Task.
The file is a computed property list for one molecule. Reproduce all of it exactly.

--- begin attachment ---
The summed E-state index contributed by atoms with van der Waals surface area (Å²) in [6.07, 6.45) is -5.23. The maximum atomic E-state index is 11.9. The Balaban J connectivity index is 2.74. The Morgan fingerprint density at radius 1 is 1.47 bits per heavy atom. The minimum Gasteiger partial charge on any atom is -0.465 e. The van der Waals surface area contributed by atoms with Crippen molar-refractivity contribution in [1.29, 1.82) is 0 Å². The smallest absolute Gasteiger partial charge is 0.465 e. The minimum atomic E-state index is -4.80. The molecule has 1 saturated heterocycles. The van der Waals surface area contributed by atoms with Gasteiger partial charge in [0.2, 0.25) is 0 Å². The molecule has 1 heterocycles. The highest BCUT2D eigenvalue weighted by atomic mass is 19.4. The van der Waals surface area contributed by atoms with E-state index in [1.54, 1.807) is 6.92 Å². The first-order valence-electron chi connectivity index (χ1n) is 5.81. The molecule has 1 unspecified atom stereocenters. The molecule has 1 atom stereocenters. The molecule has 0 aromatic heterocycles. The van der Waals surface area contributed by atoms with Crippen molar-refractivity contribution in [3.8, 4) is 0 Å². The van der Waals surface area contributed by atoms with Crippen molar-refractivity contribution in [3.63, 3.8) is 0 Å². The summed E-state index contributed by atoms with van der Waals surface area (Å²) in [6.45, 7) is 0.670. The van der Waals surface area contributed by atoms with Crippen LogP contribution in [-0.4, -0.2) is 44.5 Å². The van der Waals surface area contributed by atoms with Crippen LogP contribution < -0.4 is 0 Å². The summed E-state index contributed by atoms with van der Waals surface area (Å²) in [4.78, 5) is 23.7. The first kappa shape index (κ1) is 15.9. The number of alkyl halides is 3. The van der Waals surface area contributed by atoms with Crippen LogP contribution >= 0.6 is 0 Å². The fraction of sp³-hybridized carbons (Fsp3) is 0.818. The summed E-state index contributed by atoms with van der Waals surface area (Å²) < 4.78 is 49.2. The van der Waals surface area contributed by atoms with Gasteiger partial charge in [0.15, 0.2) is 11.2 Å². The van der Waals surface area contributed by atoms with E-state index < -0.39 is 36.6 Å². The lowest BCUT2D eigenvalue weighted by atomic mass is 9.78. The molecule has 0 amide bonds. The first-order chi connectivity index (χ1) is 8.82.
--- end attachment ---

The summed E-state index contributed by atoms with van der Waals surface area (Å²) in [6.07, 6.45) is -5.23. The maximum atomic E-state index is 11.9. The Balaban J connectivity index is 2.74. The Morgan fingerprint density at radius 1 is 1.47 bits per heavy atom. The minimum Gasteiger partial charge on any atom is -0.465 e. The van der Waals surface area contributed by atoms with Crippen molar-refractivity contribution in [1.29, 1.82) is 0 Å². The smallest absolute Gasteiger partial charge is 0.465 e. The minimum atomic E-state index is -4.80. The molecule has 1 saturated heterocycles. The van der Waals surface area contributed by atoms with Gasteiger partial charge in [0.2, 0.25) is 0 Å². The molecule has 1 heterocycles. The highest BCUT2D eigenvalue weighted by atomic mass is 19.4. The van der Waals surface area contributed by atoms with E-state index in [1.54, 1.807) is 6.92 Å². The first-order valence-electron chi connectivity index (χ1n) is 5.81. The molecule has 1 unspecified atom stereocenters. The molecule has 1 atom stereocenters. The molecule has 0 aromatic heterocycles. The van der Waals surface area contributed by atoms with Crippen molar-refractivity contribution in [3.8, 4) is 0 Å². The van der Waals surface area contributed by atoms with Crippen molar-refractivity contribution in [3.63, 3.8) is 0 Å². The summed E-state index contributed by atoms with van der Waals surface area (Å²) in [6.45, 7) is 0.670. The van der Waals surface area contributed by atoms with Crippen LogP contribution in [-0.4, -0.2) is 44.5 Å². The van der Waals surface area contributed by atoms with Crippen LogP contribution < -0.4 is 0 Å². The summed E-state index contributed by atoms with van der Waals surface area (Å²) in [4.78, 5) is 23.7. The first kappa shape index (κ1) is 15.9. The number of alkyl halides is 3. The van der Waals surface area contributed by atoms with Crippen LogP contribution >= 0.6 is 0 Å². The fraction of sp³-hybridized carbons (Fsp3) is 0.818. The summed E-state index contributed by atoms with van der Waals surface area (Å²) < 4.78 is 49.2. The van der Waals surface area contributed by atoms with Gasteiger partial charge in [0.15, 0.2) is 11.2 Å². The van der Waals surface area contributed by atoms with E-state index < -0.39 is 36.6 Å². The lowest BCUT2D eigenvalue weighted by atomic mass is 9.78. The molecule has 0 amide bonds. The first-order chi connectivity index (χ1) is 8.82.